Age-dependent changes in matrix composition and organization at the ligament-to-bone insertion

Authors

  • I-Ning E. Wang,

    1. Biomaterials and Interface Tissue Engineering Laboratory, Department of Biomedical Engineering, Columbia University, 1210 Amsterdam Ave., 351 Engineering Terrace Bldg., MC8904, New York, New York 10027
    Search for more papers by this author
  • Siddarth Mitroo,

    1. Biomaterials and Interface Tissue Engineering Laboratory, Department of Biomedical Engineering, Columbia University, 1210 Amsterdam Ave., 351 Engineering Terrace Bldg., MC8904, New York, New York 10027
    Search for more papers by this author
  • Faye H. Chen,

    1. Cartilage Biology and Orthopaedics Branch, National Institute of Arthritis and Musculoskeletal and Skin Diseases, Department of Health and Human Services, National Institutes of Health, Bethesda, Maryland 20892
    Search for more papers by this author
  • Helen H. Lu,

    Corresponding author
    1. Biomaterials and Interface Tissue Engineering Laboratory, Department of Biomedical Engineering, Columbia University, 1210 Amsterdam Ave., 351 Engineering Terrace Bldg., MC8904, New York, New York 10027
    2. College of Dental Medicine, Columbia University, New York, New York 10032
    • Biomaterials and Interface Tissue Engineering Laboratory, Department of Biomedical Engineering, Columbia University, 1210 Amsterdam Ave., 351 Engineering Terrace Bldg., MC8904, New York, New York 10027. Telephone: 212-854-4071; Fax: 212-854-8725
    Search for more papers by this author
  • Stephen B. Doty

    1. Analytical Microscopy Laboratory, The Hospital for Special Surgery, New York, New York 10021
    Search for more papers by this author

Abstract

Injuries to the anterior cruciate ligament (ACL) often occur at the ligament-to-bone insertion site; thus, an in-depth understanding of the native insertion is critical in identifying the etiology of failure and devising optimal treatment protocols for ACL injuries. The objective of this study is to conduct a systematic characterization of the ACL-to-bone interface, focusing on structural and compositional changes as a function of age. Using a bovine model, three age groups were studied: Neonatal (1–7 days old), Immature (2–6 months old), and Mature (2–5 years old). The distribution of types I, II, X collagen, decorin, cartilage oligomeric matrix protein (COMP), glycosaminoglycan (GAG), alkaline phosphatase (ALP) activity, and minerals at the ACL-to-bone insertion were examined. Additionally, cell aspect ratio, size, and distribution across the insertion were quantified. The ACL-to-bone insertion is divided into four regions: ligament, nonmineralized interface, mineralized interface, and bone. Both region-dependent and age-dependent structural and compositional changes at the insertion site were observed in this study. The interface in the skeletally immature group resembled articular cartilage, while the adult interface was similar to fibrocartilaginous tissue. Age-dependent changes in extracellular matrix composition (type X collagen, sulfated glycosaminoglycan), cellularity, ALP activity, and mineral distribution were also found. Marked differences in collagen fiber orientation between the femoral and tibial insertions were observed, and these differences became more pronounced with age. © 2006 Orthopaedic Research Society. Published by Wiley Periodicals, Inc. J Orthop Res 24:1745–1755, 2006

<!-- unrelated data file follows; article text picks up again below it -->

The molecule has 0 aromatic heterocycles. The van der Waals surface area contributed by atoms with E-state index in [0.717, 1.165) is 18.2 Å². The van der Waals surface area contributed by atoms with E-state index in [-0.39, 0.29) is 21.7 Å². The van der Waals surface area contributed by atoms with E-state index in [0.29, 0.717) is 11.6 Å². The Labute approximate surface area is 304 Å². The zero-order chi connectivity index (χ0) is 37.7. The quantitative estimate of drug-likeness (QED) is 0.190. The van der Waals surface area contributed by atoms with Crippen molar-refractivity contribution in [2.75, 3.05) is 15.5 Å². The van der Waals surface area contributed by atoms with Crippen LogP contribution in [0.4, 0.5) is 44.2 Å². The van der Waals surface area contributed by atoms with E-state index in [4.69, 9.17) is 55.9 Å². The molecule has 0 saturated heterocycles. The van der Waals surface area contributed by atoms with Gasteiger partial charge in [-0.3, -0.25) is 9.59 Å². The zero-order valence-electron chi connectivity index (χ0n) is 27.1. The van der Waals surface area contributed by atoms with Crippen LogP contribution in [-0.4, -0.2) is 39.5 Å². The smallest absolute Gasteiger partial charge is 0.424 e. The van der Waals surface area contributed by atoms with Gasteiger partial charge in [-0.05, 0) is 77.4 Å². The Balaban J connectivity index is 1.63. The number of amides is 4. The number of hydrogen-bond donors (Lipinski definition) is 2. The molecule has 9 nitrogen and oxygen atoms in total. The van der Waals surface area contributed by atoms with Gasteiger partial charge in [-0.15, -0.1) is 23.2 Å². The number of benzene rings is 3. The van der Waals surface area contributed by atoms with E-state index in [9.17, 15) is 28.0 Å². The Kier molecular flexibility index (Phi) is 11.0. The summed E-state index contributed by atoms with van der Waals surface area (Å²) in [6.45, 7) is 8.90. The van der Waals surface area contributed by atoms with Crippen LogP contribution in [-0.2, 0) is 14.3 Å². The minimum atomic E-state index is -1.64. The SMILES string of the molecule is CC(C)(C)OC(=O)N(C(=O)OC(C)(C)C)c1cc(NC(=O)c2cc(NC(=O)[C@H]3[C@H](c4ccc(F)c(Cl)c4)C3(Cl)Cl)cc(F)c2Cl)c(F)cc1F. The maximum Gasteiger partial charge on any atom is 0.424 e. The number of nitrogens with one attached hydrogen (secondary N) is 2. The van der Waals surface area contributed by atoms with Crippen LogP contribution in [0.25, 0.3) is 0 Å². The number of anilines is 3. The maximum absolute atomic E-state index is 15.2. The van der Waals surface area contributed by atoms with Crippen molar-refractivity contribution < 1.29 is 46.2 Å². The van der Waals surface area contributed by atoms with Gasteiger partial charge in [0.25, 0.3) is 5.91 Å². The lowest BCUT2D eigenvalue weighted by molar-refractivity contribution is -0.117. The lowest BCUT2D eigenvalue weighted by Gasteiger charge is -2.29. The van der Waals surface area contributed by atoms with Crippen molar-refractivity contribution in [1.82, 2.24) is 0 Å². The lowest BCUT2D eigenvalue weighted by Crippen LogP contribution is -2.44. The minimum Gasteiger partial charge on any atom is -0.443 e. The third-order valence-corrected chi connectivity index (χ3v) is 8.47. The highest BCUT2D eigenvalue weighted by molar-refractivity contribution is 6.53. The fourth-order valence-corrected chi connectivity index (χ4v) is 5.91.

Ancillary